Chris, nice to hear from you and thanks for visiting me here. I already miss our WordCamp group. That is sooooo sad about your childhood home. We expect them to be there forever.

  3. Marshall Rosenthal June 7, 2010 at 7:52 am #

    Another fond memory. Thank you, Frances!

  4. Zev Shandalov June 7, 2010 at 9:16 am #

    WOW! I just love the pic of us in your backyard…it truly brings back so many good memories. I also remember the sign your dad painted…Maybe one day you will visit Israel and see OUR backyard!

  5. Frances June 7, 2010 at 9:25 am #

    Zev, that photo is pure happiness. I hope we do get to see your backyard. The view in your videos looks incredible.

  6. Frances June 7, 2010 at 9:26 am #

    Marshall, They’re all fond memories at this point.

  7. Crystal Jigsaw June 7, 2010 at 2:42 pm #

    Fabulous pictures to accompany this very nostalgic post.

    CJ xx

  8. Frances June 7, 2010 at 2:53 pm #

    Thanks for visiting and for your comment.

  9. Jessalyn Peters June 7, 2010 at 11:08 pm #

    Hi Frances, this is a lovely story.
    Jessalyn

  10. Frances June 8, 2010 at 7:33 am #

    Jessalyn, Great to hear from you. Thanks for visiting me here. We’re just talking about planning our S.F. trip this year. I’ll catch up with you on FB.

  11. Danny June 10, 2010 at 1:07 pm #

    Love this. Just got back from a quick trip to Chicago and my dad still lives in the house that I grew up in (on Drake, as you know) so I’m frequently in the ‘hood. I’d love to get into our first apartment on St. Louis. I miss those days when you just found friends on your block, no matter what their age. Our “Drake Kid Club” included orthodox Jews, Italian Catholics, teens, and toddlers. Love that photo from your birthday party. I can spot you but I’m dying to know who those other kids are. Names, please!

  12. Frances June 10, 2010 at 2:40 pm #

    Danny, thanks. Back row (l to r) Iris Rothstein who was my best friend but moved away at the end of second grade, Susie Hurst (family friend), Elise Kapnick. Wendy Belcove also on the far left, second row. The only others from the neighborhood were Linda and Margaret (Peggy) Schub (first row, second from right and right). That’s me lounging in front. All the others are from outside the neighborhood or I don’t recognize. Loved your photos of Chicago. What a beautiful boy you have.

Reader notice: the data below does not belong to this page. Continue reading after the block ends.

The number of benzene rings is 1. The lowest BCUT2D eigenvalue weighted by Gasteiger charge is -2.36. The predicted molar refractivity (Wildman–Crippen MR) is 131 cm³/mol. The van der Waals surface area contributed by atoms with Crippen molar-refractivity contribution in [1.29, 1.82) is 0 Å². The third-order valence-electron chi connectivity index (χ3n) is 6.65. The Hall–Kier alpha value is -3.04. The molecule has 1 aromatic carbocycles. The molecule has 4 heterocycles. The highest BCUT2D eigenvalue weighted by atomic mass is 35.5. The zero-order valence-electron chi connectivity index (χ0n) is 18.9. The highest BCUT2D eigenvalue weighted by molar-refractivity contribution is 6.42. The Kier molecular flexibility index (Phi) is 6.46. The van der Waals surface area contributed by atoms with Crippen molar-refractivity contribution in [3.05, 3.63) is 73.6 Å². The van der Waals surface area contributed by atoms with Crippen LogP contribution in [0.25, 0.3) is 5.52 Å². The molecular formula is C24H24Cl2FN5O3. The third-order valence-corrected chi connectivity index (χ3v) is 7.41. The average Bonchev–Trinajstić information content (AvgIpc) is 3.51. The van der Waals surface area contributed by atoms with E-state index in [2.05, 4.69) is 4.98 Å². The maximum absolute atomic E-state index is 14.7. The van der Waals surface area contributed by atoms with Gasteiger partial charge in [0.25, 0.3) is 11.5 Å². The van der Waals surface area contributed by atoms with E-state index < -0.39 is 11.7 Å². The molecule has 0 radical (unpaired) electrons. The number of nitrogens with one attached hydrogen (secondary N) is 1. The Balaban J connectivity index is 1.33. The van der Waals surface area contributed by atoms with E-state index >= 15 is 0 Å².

13. Kate June 13, 2010 at 9:05 pm #

    Thank you for posting the wonderful pictures… one can always tell a Kodak Color photo. 🙂 Fondly,

  14. Frances June 13, 2010 at 9:09 pm #

    Thanks for visiting Kate. Looking to getting to know your blog as well.

  15. Sherry Cizek Magid July 31, 2010 at 9:41 am #

    Hi Frances,

    I really love your blog. It brings back all my memories of growing up 1 neighborhood away in Albany Park.
    My parents are Holocaust survivors, so we were always a neighborhood behind. I was born in Humboldt Park.

    Thanks for all the wonderful pictures and stories.

  16. Frances Archer July 31, 2010 at 10:35 am #

    Sherry, thanks for visiting me here. I’m working on getting more Albany Park stories. We should catch up one these days and you’ll tell me yours. We’re not far from you.

  17. renee chernoff October 13, 2010 at 5:35 pm #

    We grew up on Spaulding just north of Bryn Mawr. We could walk to school, play around the neighbourhood at night, ride our bikes everywhere and walk without fear of being kidnapped or assaulted. Last year, my sister and I went back to our old house to see if we could visit it but the people who now live there were either not home or refused to answer the door. Our grandparents lived across the street, our aunt and uncle lived on the second floor above us in the same building and they, in fact, owned the apartment building just south of our house. What a great time and place to grow up!

  18. Renee Rosenstock Goff March 6, 2011 at 5:49 pm #

    Hi Frances,
    I loved the article you wrote! You share my sentiments exactly! I lived at 4924 North Central Park and my grandparents lived two houses down from ours at 4912 North Central Park. I have never lost my love for that house and have visited since my parents moved to a condo in West Rogers Park. I still long for those carefree days growing up in Albany Park. It was different time and one I feel blessed to have experienced. I am still friends with my kindergarten playmate who I met while strolling around the block, alone, at the age of five! BTW, my parents purchased their home in 1953 for $14,500 and paid off the mortgage in two years!
    I hope all is well with you and your family.
    Renee

  19. Frances Archer March 6, 2011 at 6:11 pm #

    Renee, I am so glad to hear from you and I’m glad you enjoyed the blog. I’ll send an email later to catch up.

  20. Donny February 19, 2012 at 3:28 pm #

    Hey, Frances. Very nice pictures and narrative. Our family moved from Drake and Ainslie (Albany Park) to St. Louis and Petersen (6016 N. St. Louis Ave.) also in 1959 or was it 1960? I used to walk past your house many times on my way to Foster and Central Park. I really loved those allies!!! My sis graduated from Von Steuben in 1961, but I went to Roosevelt. My first cousin, Norm Spellman graduated from Von in 1945. He passed on this year. My folks moved from St. Louis Ave to California in 1972. Thanks and BE WELL!

  21. Donald Cherry September 6, 2012 at 5:42 pm #

    I love your site. I grew up on the north side of Chicago. Been in Japan now for about 20 years. There are some things I really miss about Chicago, one of them being those porches, or landings, or fire escapes, or whatever. So hard to describe, really. I’ve tried to describe them in poems, but have failed each time. Thanks for the photos and writing here.

  22. Frances Archer September 6, 2012 at 5:44 pm #

    Donald, thanks for taking time to let me know my blog is read in Japan. Very nice thought and I’m glad to bring a vision of Chicago to you.

Powered by WordPress. Designed by WooThemes